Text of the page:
July 3, 2008
- Shipping disaster in Philippines exposes endosulfan hazard
- New Zealand declines to phase out endosulfan
- Vikane to be reevaluated for safety
- Via Campesina calls for UN convention on peasant rights
- California continues to exceed pesticide air pollutant limits
- Caribbean islands to fight pesticides
- Ontario mulls pesticide-free options
- New Paltz, NY goes organic
Rescue and salvage efforts were halted on June 27 at the site of the fatal Princess of the Stars ferry disaster in the Philippines after it was learned that the capsized ship contained 20,000 lbs of endosulfan, a highly toxic antiquated insecticide that PAN has been campaigning to ban for years. The latest plan is to refloat the seven-story ferry which capsized in a typhoon on June 21, which will delay recovery of hundreds of bodies and a van containing the pesticide by at least two months. PAN Philippines president and University of Philippines toxicologist Dr. Romeo Quijano warned of disaster should the endosulfan leak into the water, and the government has banned the consumption of seafood caught in the area. The endocrine disrupting pesticide, which was being transported illegally aboard a passenger vessel, was destined for Del Monte pineapple plantations. Del Monte and Dole have been “temporarily” exempted from the country’s ban on the chemical. Filipino congressman Rafael Mariano blasted the Department of Agriculture’s special treatment of the corporations saying: “It’s high time for Congress to remove all exemptions granted by the government to multi-nationals. It is the responsibility of these agro-corporations to look for an alternative that is not hazardous and highly toxic,” and even the chairman of the Agriculture Committee in the House of Representatives, Abraham Kahlil Mitra, supports ending the exemption saying, “Let’s ban it”. Endosulfan is currently banned in the European Union and other countries, and a global phaseout is being considered under the Stockholm Convention on Persistent Organic Pollutants. On July 3, 50 NGOs from Philippines demanded that endosulfan be banned without exemptions.
New Zealand’s Environmental Risk Management Authority (ERMA) has issued a draft decision allowing the continued use of endosulfan on many food crops and on turf. While the proposal does prohibit home and garden use, aerial spraying, and certain airblast applications of the endocrine disrupting pesticide, it still allows the neurotoxic insecticide to be used on athletic fields used by children and others. “This is an unbelievable proposal from ERMA” said Dr. Meriel Watts, coordinator of Pesticide Action Network (PAN) Aotearoa/NZ. “It flies in the face of most of the rest of the world. Whilst country after country are announcing bans – now up to 55 countries – ERMA is suggesting we just keep right on using this extremely toxic pesticide. New Zealand was the last country to stop manufacturing 2,4,5-T. It looks like ERMA wants us to be the last one using endosulfan too.”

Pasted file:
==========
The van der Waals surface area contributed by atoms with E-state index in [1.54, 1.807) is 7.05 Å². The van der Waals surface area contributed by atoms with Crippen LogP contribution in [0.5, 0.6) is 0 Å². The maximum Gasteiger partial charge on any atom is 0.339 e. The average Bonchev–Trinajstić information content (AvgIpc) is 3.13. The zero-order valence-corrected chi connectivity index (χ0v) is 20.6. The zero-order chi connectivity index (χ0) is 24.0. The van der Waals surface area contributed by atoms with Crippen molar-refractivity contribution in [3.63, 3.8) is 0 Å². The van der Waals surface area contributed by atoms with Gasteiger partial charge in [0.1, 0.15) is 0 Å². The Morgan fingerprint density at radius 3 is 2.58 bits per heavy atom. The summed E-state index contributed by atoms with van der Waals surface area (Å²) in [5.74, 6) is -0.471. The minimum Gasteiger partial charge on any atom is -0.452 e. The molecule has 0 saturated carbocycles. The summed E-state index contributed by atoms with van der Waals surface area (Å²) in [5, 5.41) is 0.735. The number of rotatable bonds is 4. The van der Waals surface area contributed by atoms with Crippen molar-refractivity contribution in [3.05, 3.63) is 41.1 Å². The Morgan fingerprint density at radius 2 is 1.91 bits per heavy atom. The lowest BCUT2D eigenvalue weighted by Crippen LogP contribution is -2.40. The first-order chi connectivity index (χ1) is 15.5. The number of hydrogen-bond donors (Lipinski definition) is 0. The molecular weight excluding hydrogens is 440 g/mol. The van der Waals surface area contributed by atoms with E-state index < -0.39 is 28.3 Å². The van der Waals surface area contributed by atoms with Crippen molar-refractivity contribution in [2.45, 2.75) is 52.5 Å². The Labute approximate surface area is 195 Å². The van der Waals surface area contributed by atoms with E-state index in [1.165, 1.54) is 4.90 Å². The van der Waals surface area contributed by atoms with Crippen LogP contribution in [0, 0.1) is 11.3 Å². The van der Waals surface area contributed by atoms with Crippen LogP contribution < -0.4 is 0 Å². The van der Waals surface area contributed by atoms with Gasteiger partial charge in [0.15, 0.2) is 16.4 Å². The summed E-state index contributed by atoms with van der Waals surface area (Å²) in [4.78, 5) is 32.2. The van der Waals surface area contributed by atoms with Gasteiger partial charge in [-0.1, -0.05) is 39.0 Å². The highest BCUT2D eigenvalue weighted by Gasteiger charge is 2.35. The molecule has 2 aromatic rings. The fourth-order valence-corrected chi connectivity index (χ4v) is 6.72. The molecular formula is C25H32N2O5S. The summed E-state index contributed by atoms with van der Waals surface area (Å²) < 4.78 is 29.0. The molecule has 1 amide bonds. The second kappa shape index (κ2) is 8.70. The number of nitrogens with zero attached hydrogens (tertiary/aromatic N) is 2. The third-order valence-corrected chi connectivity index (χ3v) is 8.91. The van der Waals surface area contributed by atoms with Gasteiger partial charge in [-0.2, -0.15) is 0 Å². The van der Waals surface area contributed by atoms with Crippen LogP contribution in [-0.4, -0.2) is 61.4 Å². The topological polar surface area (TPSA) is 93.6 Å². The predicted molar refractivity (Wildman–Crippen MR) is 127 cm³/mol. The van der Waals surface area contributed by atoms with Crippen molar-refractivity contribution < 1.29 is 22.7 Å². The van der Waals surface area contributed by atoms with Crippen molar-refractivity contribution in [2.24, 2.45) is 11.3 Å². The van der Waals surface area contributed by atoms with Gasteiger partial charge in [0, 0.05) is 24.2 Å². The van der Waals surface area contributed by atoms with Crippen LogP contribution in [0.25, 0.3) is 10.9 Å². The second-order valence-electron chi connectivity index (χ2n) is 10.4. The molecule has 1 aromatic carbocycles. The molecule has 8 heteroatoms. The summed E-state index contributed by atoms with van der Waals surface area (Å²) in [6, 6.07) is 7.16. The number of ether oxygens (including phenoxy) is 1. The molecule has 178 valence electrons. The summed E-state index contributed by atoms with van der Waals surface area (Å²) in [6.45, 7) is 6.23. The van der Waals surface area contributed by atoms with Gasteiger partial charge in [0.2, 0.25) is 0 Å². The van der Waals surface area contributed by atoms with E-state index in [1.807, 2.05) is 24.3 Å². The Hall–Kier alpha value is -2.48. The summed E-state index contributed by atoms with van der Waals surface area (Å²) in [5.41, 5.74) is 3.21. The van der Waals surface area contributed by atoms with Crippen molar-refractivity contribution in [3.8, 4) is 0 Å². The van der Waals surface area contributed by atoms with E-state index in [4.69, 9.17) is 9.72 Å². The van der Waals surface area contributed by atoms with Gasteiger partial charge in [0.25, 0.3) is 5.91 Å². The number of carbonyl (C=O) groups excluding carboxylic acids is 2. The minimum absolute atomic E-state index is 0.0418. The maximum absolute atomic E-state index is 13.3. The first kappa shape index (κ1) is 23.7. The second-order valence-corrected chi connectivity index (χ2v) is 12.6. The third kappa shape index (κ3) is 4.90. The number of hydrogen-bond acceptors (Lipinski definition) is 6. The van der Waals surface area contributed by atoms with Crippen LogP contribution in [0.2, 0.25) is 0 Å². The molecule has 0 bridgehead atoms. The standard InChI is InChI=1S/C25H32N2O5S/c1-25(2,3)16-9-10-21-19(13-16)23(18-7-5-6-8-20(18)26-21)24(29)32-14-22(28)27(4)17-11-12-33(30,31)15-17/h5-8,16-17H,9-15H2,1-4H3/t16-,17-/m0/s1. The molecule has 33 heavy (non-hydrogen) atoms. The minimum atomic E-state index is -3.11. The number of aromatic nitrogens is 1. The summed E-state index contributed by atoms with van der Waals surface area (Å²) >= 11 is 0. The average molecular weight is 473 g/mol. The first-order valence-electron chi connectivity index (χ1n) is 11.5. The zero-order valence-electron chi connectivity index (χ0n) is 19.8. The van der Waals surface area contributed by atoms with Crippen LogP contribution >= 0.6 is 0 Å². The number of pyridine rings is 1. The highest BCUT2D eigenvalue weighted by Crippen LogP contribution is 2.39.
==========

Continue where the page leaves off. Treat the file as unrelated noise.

"La Via Campesina, which represents millions of small-scale farmers around the world, gathered in Indonesia's capital for a five-day international conference on the rights of agricultural producers. 'The solution to the global food crisis is to strengthen the domestic market and the capacity of family farmers to produce food for their own needs,'" the movement's Paul Nicholson told reporters, according to wire service AFP. On June 24, Via Campesina concluded its meeting with a call for the UN to hold a Convention on Peasants' Rights on December 10, 2009, the 60th anniversary of the Universal Declaration of Human Rights: "We peasants, women and men, landless people, agricultural workers, small –and medium-scale farmers, indigenous people and rural youth, represent almost half of the world population and are the backbone of the food systems. The food crisis shows us the massive and systematic violations of peasant rights."